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  • Load Centers 




    enclosure interior with service elements

    Load center is an industry term that applies to the types of panel boards used in residential or light commercial applications. The National Electrical Code® makes no distinction between a panel board and a load center. Rules and definitions that apply to panel boards also apply to load centers. The National Electrical Code® defines a panel board as a single panel or group of panel units designed for assembly in the form of a single panel, including buses and automatic over current devices, and equipped with or without switches for the control of light, heat, or power circuits; designed to be placed in a cabinet or cutout box placed in or against a wall, partition, or other support; and accessible only from the front (Article 1 00-Definitions).

    Load centers are affected by following regulatory bodies here in US like: National Electrical Code (NEC), National Fire Protection Association (NFPA), Underwriters Laboratories Inc. (UL), National Electrical Manufacturers Association (NEMA).

     Load centers are constructed of the following three parts: enclosure, interior, and trim.

    The enclosure is typically constructed of cold rolled steel (for indoor use) or galvanized steel (for outdoor use). Together with the trim, the enclosure is designed to provide component and personnel protection. Knockouts are stamped into the enclosure to provide a convenient means of creating holes for use in routing electrical wiring. Approved cable clamps or conduit hubs are used in the holes to secure and protect the cable and conductors.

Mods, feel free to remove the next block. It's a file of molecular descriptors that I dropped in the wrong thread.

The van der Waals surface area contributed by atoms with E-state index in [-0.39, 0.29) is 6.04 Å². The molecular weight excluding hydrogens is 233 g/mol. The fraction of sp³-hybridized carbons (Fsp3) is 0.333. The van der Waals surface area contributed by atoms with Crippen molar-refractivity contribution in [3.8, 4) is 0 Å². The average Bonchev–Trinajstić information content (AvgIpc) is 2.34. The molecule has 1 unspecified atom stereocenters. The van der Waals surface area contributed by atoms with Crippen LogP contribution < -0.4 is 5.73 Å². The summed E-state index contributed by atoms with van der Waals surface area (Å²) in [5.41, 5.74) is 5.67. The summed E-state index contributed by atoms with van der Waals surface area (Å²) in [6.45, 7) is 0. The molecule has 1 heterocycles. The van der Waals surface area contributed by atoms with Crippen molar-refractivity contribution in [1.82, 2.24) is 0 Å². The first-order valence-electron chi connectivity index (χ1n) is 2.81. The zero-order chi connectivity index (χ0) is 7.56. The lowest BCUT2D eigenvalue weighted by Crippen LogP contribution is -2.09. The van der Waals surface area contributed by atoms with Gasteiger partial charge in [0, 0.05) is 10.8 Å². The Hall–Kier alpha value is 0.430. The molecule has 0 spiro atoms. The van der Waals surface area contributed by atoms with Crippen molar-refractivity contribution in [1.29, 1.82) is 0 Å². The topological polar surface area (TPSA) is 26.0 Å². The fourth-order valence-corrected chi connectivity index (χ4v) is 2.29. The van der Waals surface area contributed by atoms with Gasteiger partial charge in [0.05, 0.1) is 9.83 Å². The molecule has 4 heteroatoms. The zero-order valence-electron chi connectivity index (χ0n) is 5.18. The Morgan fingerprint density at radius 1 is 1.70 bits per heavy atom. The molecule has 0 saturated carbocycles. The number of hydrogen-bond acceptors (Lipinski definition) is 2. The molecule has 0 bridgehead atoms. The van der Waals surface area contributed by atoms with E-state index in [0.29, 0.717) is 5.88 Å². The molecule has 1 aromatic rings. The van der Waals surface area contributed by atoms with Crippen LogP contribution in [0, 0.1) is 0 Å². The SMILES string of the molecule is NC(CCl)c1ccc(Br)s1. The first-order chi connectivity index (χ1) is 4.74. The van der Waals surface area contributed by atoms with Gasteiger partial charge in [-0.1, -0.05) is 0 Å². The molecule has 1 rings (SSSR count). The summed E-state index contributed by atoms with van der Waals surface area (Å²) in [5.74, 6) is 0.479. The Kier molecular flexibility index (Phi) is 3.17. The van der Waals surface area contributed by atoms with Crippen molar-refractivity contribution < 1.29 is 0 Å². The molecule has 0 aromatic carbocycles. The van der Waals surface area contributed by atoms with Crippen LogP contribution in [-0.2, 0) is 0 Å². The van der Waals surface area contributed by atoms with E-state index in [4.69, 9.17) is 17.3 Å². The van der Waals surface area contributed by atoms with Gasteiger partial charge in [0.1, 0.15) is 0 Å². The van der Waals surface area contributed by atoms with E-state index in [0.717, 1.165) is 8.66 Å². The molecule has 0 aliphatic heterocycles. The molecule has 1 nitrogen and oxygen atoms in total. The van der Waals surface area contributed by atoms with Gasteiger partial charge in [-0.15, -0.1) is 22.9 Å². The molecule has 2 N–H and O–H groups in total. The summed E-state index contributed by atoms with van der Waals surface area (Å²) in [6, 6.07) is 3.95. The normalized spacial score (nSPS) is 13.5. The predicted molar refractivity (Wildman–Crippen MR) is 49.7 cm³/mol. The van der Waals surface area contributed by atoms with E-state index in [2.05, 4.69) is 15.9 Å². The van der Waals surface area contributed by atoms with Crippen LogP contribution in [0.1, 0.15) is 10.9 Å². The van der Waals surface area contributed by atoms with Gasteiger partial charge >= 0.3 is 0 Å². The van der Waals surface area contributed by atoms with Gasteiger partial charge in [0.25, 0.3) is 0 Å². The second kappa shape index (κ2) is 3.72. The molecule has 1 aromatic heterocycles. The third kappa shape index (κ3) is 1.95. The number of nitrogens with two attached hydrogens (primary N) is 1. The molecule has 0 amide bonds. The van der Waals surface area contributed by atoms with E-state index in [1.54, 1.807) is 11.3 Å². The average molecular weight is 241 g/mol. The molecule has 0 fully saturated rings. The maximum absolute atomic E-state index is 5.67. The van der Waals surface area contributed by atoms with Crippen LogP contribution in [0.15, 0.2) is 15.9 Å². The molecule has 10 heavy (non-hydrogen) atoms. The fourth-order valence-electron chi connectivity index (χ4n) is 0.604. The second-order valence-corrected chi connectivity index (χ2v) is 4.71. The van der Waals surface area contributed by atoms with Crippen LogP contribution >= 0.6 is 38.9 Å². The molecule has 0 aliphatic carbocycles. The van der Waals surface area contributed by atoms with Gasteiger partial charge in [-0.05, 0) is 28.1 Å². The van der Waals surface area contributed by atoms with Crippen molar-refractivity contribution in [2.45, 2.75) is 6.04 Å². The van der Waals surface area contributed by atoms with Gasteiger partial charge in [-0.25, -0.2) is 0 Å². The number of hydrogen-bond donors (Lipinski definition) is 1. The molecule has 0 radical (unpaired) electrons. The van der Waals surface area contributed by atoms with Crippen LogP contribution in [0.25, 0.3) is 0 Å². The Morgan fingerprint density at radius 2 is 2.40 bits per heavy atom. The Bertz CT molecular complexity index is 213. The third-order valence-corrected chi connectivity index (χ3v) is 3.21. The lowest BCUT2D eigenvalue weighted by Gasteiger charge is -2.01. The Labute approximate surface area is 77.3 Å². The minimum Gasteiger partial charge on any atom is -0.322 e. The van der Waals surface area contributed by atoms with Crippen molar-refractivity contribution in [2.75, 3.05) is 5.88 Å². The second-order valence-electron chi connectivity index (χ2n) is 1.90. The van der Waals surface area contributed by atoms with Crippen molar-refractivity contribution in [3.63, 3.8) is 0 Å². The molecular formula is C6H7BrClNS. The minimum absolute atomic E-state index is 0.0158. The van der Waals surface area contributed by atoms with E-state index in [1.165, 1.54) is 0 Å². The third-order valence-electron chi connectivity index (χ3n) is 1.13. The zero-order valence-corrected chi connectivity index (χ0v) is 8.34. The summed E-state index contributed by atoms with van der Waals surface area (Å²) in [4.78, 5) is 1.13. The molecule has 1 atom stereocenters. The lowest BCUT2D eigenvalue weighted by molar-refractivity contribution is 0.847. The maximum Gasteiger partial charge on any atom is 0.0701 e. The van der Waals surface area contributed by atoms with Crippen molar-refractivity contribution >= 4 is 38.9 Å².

The load center interior mounts inside the enclosure and includes bus bars and related hardware.

    The trim assembly, sometimes called a dead front, attaches to the front of the load center and covers the interior. The trim assembly includes an access door and an adjustable upper pan. The trim assembly provides access to the circuit breakers while sealing off live parts and internal wiring. A circuit directory on the door, similar to one shown adjacent, provides space for listing the services protected by each branch circuit breaker.

    circuit directory

    The National Electrical Manufacturers Association (NEMA®) has established standards for electrical equipment enclosures. NEMA type 1 enclosure is intended for indoor use. NEMA type 3R enclosures are intended for outdoor use primarily to provide a degree of protection against rain, sleet and damage from external ice formation. Load center enclosures typically conform to one of these NEMA enclosure types.

    [Tech Support]  Knowledge Base Information for:   Load Centers  
    Read from Knowledge Base and download a pdf file @  Article:   101 RENEWABLE - LOAD CENTER BASICSS 
    Fold | Unfold [ click ]  Read more...  

    Load center installation requires careful planning to ensure a safe environment for personnel and equipment. Article 110.26 of the National Electrical Code® covers spaces about electrical equipment. The intent of Article 11 110.26 is to provide enough working space for personnel to examine, adjust, service, and maintain energized equipment.

    NEC code paragraphs, articles, associated to “Load Centers” a.k.a. “Panel Boards”:

     NEC® Article 408,